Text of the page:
Forever Young


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Songwriter and professional eccentric Jonathan Richman—with or without his Modern Lovers—has always been a sort of poster child for arrested development. Sure, his ’70s garage-rock outings and Velvet Underground affiliations have earned “JoJo” the dubious “Godfather of Punk” moniker, even though his persona is more akin to children’s crooner Raffi than, say, Darby Crash.


Despite the gritty beginning, he became the troubadour who wants to play nice. With his slight stature, unruly curls and baggy suit jackets, Richman has always looked like a little boy wearing his dad’s clothes, which is exactly how a middle-aged guy who’s known to crawl around a stage while singing about little dinosaurs should look. That is, of course, when he’s not dropping his guitar to scissor kick like he’s a proto-punk Pee Wee Herman.


Despite being in his late fifties and sporting a salt-and-pepper goatee, Richman’s Peter Pan persona might be more relevant than ever: These days cultural critics are giving youngsters endless grief for refusing to drop their videogame controllers long enough to take up adult activities like getting saddled with a sub-prime mortgage and squeezing out a few pink monkeys. In a recent column published in The Dallas Morning News, writer Kay Hymowitz dealt young, single men the most recent blow, dubbing them the “child man” whose emotional development stalled somewhere during eighth grade gym class— while women are taking over the world. Interestingly enough, a few months prior to Hymowitz’s piece, Details writer Simon Dumenco chastised men for dating the surplus of women flagrantly shunning maturity by subscribing to Teen Vogue, relying on the excessive employment of emoticons and using the word “like” as a verbal placeholder.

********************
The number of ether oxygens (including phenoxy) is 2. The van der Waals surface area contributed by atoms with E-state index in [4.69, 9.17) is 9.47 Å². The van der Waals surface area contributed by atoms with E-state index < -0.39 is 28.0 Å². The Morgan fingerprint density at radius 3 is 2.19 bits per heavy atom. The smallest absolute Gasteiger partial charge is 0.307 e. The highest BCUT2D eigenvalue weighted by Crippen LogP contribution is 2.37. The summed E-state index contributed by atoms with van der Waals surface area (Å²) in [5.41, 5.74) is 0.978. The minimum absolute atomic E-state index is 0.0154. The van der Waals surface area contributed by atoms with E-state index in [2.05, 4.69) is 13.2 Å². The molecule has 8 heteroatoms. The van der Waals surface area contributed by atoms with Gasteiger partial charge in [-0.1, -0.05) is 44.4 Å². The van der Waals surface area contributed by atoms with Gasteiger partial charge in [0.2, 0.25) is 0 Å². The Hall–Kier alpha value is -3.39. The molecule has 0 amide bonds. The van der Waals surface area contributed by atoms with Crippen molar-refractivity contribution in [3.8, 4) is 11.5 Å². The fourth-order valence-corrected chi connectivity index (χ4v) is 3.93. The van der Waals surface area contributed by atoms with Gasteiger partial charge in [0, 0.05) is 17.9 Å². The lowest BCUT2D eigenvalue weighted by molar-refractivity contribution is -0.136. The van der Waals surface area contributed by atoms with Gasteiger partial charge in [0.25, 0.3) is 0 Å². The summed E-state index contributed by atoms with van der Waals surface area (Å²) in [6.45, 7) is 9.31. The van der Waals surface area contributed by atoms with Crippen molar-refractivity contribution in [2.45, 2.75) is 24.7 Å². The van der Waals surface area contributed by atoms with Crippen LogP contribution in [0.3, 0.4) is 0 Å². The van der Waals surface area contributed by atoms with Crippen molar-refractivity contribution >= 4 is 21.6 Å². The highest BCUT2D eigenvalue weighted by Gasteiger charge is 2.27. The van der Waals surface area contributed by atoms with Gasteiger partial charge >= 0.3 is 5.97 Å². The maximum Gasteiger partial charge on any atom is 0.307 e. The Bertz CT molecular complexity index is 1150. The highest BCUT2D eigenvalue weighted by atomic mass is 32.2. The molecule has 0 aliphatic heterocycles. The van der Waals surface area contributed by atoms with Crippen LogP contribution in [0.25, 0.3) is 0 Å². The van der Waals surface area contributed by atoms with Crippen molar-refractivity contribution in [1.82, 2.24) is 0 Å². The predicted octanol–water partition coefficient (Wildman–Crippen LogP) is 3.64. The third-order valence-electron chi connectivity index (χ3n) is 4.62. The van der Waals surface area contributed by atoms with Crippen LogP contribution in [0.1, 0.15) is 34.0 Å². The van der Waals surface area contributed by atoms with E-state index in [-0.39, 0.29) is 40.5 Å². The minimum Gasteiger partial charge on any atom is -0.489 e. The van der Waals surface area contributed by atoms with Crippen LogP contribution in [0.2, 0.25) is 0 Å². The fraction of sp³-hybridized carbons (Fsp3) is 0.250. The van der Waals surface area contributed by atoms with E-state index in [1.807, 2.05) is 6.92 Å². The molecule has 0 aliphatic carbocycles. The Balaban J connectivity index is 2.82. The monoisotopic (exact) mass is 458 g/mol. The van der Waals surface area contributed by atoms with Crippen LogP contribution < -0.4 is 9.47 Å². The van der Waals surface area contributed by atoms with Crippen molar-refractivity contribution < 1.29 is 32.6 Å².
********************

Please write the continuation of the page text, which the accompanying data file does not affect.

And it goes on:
Richman is kind of an unspoken advocate for those pushing 30 and beyond who eschew PTA meetings and
Neighborhood Watch for weekly pickup games of kickball and appointments to visit our favorite comic book store. His discography is also the perfect soundtrack for the frustrations, pratfalls and histrionics of eternal teenagers’ emotionally retarded attempts at love. Given his gentle demeanor, in the 1998 track “I’m So Confused” he makes an overwhelming fear of commitment and intimacy sound pretty damn endearing. On “Abdul and Cleopatra,” off 1979’s Back in Your Life, Richman chronicles the emotional unavailability resulting from idealizing the unattainable: The Abdul character spends a year cleaning his humble tent in the hopes that the most famous and desired woman in the world will come to nest. Or, in JoJo’s words, “Abdul yearns for Cleopatra…Abdul takes her or he takes none.” Delusion is only romantic when you’re too young to know better.
On the track “True Love Is Not Nice,” JoJo pretty much sums up the quiet pathos of his 30-plus-year career, lamenting that “…it brings up pain from when you were 5 years old.”

That it does, JoJo. That it does.


March 4 & 5 (with Vic Chesnutt), Music Hall of Williamsburg, 66 N. 6th St. (betw. Kent & Wythe Aves.), B’klyn, 212-260-4700; 9, $15.


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